It’s Remembrance Day this Sunday and I will always associate this day with my mom and dad.
My dad was in the Signal Corps with the Canadian Army during World War II and my mom was the War Bride from Holland who followed him back to Canada after the war ended.
Because of them, I grew up with the ghosts of WWII.
Although Remembrance Day is typically devoted to remembering those who have fought in the various wars over the years, and especially those who have lost their lives, I’ve lately come to develop a new perspective on this day.
Last year around this time, I had the opportunity to attend a lecture given by Barbara Dickson – the author of a Canadian book called Bomb Girls. I am currently in the process of reading this book.
She had written about the thousands of people – predominantly women – who filled the hastily built factories in the 1940s to make ammunition during WWII. In Dickson’s words, the book was about “the women behind the men behind the guns”.
In Canada, the largest of these munition factories was build in what was then farmers’ fields in Scarborough – referred to as Scarboro at the time, and now a part of Toronto – not far from where I used to work.
Dickson has told a fascinating story that provided a glimpse into the wartime years on the home-front. Although the statistics from the Scarboro munitions factory (sorry, but I’m going there) may not be particularly special by today’s production standards, they would have been extraordinary in 1941 – at least in Canada.
These are some of the facts of the Scarboro facility:
Called Project 24 and later known simply as GECO (General Engineering Company), the plant was operational in under 4 months and fully completed in only 236 days. It was comprised of over 170 buildings that accommodated everything from production to shipping and receiving, change rooms, medical facilities and cafeterias.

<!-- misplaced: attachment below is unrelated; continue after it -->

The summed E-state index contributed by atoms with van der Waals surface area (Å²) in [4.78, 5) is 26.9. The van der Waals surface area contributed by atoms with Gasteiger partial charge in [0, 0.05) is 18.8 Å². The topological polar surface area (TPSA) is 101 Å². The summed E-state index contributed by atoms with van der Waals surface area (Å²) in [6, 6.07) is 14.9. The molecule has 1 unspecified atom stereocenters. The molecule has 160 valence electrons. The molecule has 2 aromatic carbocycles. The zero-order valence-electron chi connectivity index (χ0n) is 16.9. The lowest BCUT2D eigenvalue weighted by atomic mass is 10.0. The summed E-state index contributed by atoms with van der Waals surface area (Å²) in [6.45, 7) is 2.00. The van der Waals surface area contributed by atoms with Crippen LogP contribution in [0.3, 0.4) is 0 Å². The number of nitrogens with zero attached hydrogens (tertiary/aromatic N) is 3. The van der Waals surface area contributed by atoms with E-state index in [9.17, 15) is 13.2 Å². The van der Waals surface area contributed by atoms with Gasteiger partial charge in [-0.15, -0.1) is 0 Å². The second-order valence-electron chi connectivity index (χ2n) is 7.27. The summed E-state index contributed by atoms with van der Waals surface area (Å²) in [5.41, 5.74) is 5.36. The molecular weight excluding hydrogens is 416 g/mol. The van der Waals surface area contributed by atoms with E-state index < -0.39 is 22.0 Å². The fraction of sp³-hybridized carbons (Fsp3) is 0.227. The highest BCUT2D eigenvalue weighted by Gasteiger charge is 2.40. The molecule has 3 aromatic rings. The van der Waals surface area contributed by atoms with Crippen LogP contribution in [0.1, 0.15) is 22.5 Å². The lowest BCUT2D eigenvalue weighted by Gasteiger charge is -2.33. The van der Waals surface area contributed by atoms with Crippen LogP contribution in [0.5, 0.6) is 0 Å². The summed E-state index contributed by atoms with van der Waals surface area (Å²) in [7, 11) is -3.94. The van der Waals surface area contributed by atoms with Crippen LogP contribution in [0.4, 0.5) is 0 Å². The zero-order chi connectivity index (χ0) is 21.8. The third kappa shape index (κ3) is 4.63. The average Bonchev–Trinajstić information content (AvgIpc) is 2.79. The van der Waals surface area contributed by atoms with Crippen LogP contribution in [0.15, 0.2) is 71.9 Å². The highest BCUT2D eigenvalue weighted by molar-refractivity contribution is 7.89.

The plant included almost 5 kilometres (3 miles) of underground tunnels. These tunnels carried the service lines for electrical, water, etc so that once production began, repairs and maintenance could be completed as required without introducing a hazard to the production area. It almost goes without saying that handling highly explosive materials requires elimination of every additional risk possible.
They operated 24 hours a day, 6 days a week for 4 years without a single serious accident in spite of handling gun powder and other highly explosive matter.
At the height of its production, the Scarboro plant had 5,300 employees. Towards the end of the war, the women outnumbered the men 9 to 1.
The women who worked in the High Explosive section of the plant were distinguishable by their yellow hair and hands – stained from working with Tetryl – a solid yellow powder. Tetryl was an explosive compound used to make detonators during WWI and WWII.
By the time the war ended, the Scarboro plant alone had produced 256 million units of ammunition with a 99% quality rating. As you can imagine, ammunition that fails to detonate when required – or detonates when it’s not supposed to – would have been a major handicap, so the reliability of the munitions was critical.
In today’s world of 6-Sigma*, 5S Lean**, and highly automated processes, 99% quality may not sound very impressive, but considering that these were completely manual processes that involved upwards of 100 distinct tasks, this level of quality is nothing short of amazing.
The area where this factory was once located is now all shopping malls and Big Box outlets.
The Scarboro factory and the women who worked there are the invisible heroes of the war effort. As Dickson noted in her book, these women eventually returned to peace time life with no recognition, no fanfare, and no medals to recognize their contribution.
So today I recognize these women and the many thousands of others who worked in similar behind-the-scenes jobs to ensure the Allies would win and men like Frank Sisco could go back home.
(*) Six Sigma was developed in the 1980s and is a data-driven methodology for eliminating defects in any process. Six Sigma refers to six standard deviations between the mean and the nearest specification limit. In other words, a 6-Sigma process would be 99.999999% accurate.
(**) 5S Lean refers to the 5 steps of Sort, Set, Shine, Standardize, and Sustain in order to eliminate the 8 types of “Lean” waste – Defects, Overproduction, Waiting, Non-Utilized Talent, Transportation, Inventory, Motion, and Extra-Processing.